Major and trace elements of the iron-rich chemical sediments

In addition to FeO and SiO2, other oxides present above trace levels include CaO (0.41–15.2 wt.%), MgO (0.11–7.16 wt.%), MnO (0.01–1.05 wt.%), K2O (0.00–0.65 wt.%), TiO2 (0.01–0.28 wt.%), and P2O5 (0.03–0.16 wt.%). Locally high Mn concentrations suggest that a significant flux of Mn(II) was brought into the basin, a condition consistent with, but not entirely dependent upon, anoxia in the deep part of the water column36. The BIFs from Jiertieke and Taaxi also have lower Al2O3 and Na2O contents (Al2O3 = 0.09–1.48 wt.%; Na2O = 0.02–0.74 wt.%) compared to Yelike (Al2O3 = 4.80–5.55 wt.%; Na2O = 1.67–3.01 wt.%). The important point here is that, although the major-element compositions indicate some detrital input to the BIF, the Fe-rich sedimentary rocks are predominantly chemical in origin.

Rare earth element data are one of the most commonly used geochemical tools to understand the origin of chemical sedimentary rocks such as BIF37,38,39,40,41. In particular, REE patterns can indicate whether the Fe-rich sediments formed in, or near, the chemocline in a redox-stratified ferruginous basin. Further, the REE system is typically rock-buffered during the diagenesis and metamorphic alteration of chemical precipitates42,43,44, and thus is a powerful tool to track water-column redox conditions coeval with deposition39,45,46. Multiple aspects of the REE system are directly (Ce anomalies) or indirectly (light to heavy REE ratios, Y/Ho ratios) sensitive to redox conditions. Cerium can be oxidized from its trivalent to tetravalent state, which results in a large decrease in solubility; however, below the redoxcline, Ce can become reductively recycled, and negative Ce anomalies indicative of oxygenic conditions may disappear47. Additionally, owing to differences in particle reactivity in seawater, light REE depletion and large positive Y anomalies develop in oxic seawater. Within anoxic seawater, dissolution of oxides results in the suppression of Y anomalies and a shift to flat or even light REE-enriched patterns41.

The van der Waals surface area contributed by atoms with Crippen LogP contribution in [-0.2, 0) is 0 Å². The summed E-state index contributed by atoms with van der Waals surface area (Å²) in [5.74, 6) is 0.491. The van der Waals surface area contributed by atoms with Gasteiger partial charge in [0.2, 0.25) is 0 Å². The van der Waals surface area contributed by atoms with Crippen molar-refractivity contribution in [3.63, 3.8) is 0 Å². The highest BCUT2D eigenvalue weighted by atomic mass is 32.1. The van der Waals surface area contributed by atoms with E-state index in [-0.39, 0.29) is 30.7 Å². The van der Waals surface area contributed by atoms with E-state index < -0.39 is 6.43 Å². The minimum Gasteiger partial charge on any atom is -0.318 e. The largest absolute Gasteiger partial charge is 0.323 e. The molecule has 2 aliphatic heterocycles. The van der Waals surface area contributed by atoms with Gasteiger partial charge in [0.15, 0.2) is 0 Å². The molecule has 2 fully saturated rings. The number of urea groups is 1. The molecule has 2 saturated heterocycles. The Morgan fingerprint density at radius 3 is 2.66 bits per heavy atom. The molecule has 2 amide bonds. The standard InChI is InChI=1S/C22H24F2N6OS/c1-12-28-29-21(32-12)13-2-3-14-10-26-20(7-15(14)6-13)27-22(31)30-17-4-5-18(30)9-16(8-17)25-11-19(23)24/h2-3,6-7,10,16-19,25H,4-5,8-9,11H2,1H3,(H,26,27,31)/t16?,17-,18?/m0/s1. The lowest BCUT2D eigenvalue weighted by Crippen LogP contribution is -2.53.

REE patterns in iron oxide-rich sedimentary rocks have been extensively used to track marine redox conditions1,2,41. Although iron oxides do not perfectly capture dissolved REE patterns in experiments45, hydrous iron oxides that precipitated in the water column can record patterns of dissolved REE in seawater e.g. ref.48). Similarly, although iron oxides precipitated at low pH can develop strong positive Ce anomalies45, these conditions are not relevant to marine environments distal from hydrothermal vents. As a modern example of the utility of REE patterns in iron oxides, their distribution at Loihi Seamount trace the shift from deposition within low-oxygen, iron-rich waters to fully oxic conditions49 (Fig. 4). Accordingly, iron oxides forming in low-oxygen waters (e.g., at chemocline of redox-stratified basins) should have a small or positive Ce anomaly, and less-pronounced light REE depletion and Y anomalies, than would be expected for oxic seawater. Taking this into account, REE can be used to track the presence of ferruginous waters in a basin. Some fractionation of REE among various mineral phases may result from diagenesis and metamorphism, but critically, the REE patterns of Fe minerals (e.g., magnetite and hematite) tend to correspond well to bulk-rock patterns50. Furthermore, bulk digestion methods, such as those employed here, yield seawater-like REE patterns, thus providing confidence that an authigenic signal is being preserved41,51,52,53.